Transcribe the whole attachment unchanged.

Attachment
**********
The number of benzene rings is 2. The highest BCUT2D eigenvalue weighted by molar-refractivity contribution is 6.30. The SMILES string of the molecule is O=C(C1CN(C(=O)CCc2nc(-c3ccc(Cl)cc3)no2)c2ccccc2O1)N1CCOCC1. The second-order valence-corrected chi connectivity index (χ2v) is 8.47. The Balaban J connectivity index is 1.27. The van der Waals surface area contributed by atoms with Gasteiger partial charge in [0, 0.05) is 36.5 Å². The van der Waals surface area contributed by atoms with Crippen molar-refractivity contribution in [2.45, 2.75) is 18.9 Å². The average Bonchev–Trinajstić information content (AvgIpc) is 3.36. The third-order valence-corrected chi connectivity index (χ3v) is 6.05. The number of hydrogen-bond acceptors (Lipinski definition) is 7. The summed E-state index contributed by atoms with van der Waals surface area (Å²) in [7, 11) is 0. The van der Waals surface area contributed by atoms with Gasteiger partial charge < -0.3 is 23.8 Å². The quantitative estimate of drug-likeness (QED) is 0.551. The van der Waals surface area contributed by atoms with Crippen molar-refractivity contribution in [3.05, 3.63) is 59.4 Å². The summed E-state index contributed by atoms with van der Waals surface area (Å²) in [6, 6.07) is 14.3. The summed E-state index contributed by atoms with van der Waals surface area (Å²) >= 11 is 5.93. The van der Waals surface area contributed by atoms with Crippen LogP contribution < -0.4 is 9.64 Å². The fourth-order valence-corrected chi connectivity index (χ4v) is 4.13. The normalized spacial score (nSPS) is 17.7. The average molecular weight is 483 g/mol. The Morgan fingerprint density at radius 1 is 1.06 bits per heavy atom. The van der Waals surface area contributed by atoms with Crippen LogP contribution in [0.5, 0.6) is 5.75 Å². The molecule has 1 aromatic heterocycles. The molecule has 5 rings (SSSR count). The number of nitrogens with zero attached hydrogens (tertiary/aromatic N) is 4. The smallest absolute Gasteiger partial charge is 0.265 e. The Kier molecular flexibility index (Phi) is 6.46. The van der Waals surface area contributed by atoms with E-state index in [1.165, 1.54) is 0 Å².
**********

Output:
The number of benzene rings is 2. The highest BCUT2D eigenvalue weighted by molar-refractivity contribution is 6.30. The SMILES string of the molecule is O=C(C1CN(C(=O)CCc2nc(-c3ccc(Cl)cc3)no2)c2ccccc2O1)N1CCOCC1. The second-order valence-corrected chi connectivity index (χ2v) is 8.47. The Balaban J connectivity index is 1.27. The van der Waals surface area contributed by atoms with Gasteiger partial charge in [0, 0.05) is 36.5 Å². The van der Waals surface area contributed by atoms with Crippen molar-refractivity contribution in [2.45, 2.75) is 18.9 Å². The average Bonchev–Trinajstić information content (AvgIpc) is 3.36. The third-order valence-corrected chi connectivity index (χ3v) is 6.05. The number of hydrogen-bond acceptors (Lipinski definition) is 7. The summed E-state index contributed by atoms with van der Waals surface area (Å²) in [7, 11) is 0. The van der Waals surface area contributed by atoms with Gasteiger partial charge < -0.3 is 23.8 Å². The quantitative estimate of drug-likeness (QED) is 0.551. The van der Waals surface area contributed by atoms with Crippen molar-refractivity contribution in [3.05, 3.63) is 59.4 Å². The summed E-state index contributed by atoms with van der Waals surface area (Å²) in [6, 6.07) is 14.3. The summed E-state index contributed by atoms with van der Waals surface area (Å²) >= 11 is 5.93. The van der Waals surface area contributed by atoms with Crippen LogP contribution < -0.4 is 9.64 Å². The fourth-order valence-corrected chi connectivity index (χ4v) is 4.13. The normalized spacial score (nSPS) is 17.7. The average molecular weight is 483 g/mol. The Morgan fingerprint density at radius 1 is 1.06 bits per heavy atom. The van der Waals surface area contributed by atoms with Crippen LogP contribution in [0.5, 0.6) is 5.75 Å². The molecule has 1 aromatic heterocycles. The molecule has 5 rings (SSSR count). The number of nitrogens with zero attached hydrogens (tertiary/aromatic N) is 4. The smallest absolute Gasteiger partial charge is 0.265 e. The Kier molecular flexibility index (Phi) is 6.46. The van der Waals surface area contributed by atoms with E-state index in [1.165, 1.54) is 0 Å².